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Add Variety to Chore Time

You might set up a system of rotation, or you might have your children draw cards to see which chores they have that week. Either way, it’s a good idea to rotate chores rather than make kids do the same ones all the time. Your children will become competent in several different areas, and you can avoid charges of favoritism.

Make Chores Visual

Some chores need to be done every day. Others are once-a-week tasks. Sears and his wife posted a magnetic chart on the refrigerator to help their kids keep track. "There was a column for each day of the week and the chores each kid was responsible for that week," says Sears. The whole family could see the chores and which ones had been completed. "Because it was visual, it was less overwhelming for the kids," he says.

If your child is inspired by technology, you might check out some of the apps that track chores assigned and completed on mobile phones and tablets. Some have features that randomly assign chores. Some assign points for completed chores. All employ technology as a tool rather than an escape mechanism.

Be Realistic About Chores

While you can and should make it clear ahead of time what counts as a completed chore, you might also need to relax your standards, especially with young children. If your daughter knows you sneak into her room to straighten the bed after she made it, she might as well leave it for you to do. Praise will help build your child’s confidence and make chore time smoother in the future.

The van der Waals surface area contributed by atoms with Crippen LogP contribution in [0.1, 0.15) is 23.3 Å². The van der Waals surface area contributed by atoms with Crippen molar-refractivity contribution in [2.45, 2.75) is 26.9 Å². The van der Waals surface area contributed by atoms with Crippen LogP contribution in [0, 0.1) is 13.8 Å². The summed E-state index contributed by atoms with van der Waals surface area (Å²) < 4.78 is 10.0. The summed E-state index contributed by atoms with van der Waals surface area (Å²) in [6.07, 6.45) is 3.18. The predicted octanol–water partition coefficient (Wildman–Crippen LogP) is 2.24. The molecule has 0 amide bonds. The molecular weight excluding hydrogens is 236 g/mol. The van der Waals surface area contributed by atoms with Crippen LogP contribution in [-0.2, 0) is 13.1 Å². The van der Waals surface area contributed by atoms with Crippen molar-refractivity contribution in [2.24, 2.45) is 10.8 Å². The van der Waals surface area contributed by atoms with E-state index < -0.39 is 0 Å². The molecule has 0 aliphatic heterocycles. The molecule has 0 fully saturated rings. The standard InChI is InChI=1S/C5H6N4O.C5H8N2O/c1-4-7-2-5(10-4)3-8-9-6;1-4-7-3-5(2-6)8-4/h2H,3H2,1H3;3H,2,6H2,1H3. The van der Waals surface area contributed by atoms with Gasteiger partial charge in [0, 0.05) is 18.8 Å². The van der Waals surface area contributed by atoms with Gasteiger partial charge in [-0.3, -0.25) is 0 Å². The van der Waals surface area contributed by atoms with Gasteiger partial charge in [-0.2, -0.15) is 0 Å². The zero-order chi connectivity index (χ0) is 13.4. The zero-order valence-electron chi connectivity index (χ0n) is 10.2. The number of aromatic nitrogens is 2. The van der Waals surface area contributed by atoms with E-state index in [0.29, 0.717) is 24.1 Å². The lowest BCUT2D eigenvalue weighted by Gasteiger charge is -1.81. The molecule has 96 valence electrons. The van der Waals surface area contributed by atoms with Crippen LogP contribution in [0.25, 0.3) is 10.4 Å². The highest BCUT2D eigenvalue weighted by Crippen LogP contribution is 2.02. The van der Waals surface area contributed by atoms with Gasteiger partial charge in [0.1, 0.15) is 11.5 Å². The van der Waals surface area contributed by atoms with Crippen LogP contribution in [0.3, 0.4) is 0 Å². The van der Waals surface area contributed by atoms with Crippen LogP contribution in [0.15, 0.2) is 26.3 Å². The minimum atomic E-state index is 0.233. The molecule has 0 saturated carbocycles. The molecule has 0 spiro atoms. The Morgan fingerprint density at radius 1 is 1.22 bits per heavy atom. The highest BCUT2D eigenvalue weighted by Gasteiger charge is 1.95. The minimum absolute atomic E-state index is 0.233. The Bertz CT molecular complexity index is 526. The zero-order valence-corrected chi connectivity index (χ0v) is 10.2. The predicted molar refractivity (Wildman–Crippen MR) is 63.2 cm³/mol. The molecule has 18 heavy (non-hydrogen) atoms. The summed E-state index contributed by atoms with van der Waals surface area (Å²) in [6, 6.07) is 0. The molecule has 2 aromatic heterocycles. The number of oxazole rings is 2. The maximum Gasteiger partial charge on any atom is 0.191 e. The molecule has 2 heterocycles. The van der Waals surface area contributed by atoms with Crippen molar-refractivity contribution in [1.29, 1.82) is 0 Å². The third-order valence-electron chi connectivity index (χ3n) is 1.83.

Work through Chore-Related Whining

Some parents enforce a 2-for-1 policy when kids whine about chores. "It there’s whining and complaining, the child gets another chore in addition to the one they’re already doing," says Sears. "Usually the child learns pretty quickly that whining doesn’t work."

Listen to Your Child

Withstanding whining does not mean turning a deaf ear to your child. "If a child says, ‘This is too hard for me,’ you might say, ‘OK, let me help you,’" suggests Turner. Your child still does the chore, but with your assistance. The message is that you are in this together, so your child is less likely to equate chores with punishment.

In his own household, Sears listened to his son’s repeated requests for pancakes, followed by complaints that he didn’t know how to make them himself. Eventually, the father turned his son’s requests into a new skill. "He whined and moaned through a few pancake sessions but now he knows how to make them," says Sears.

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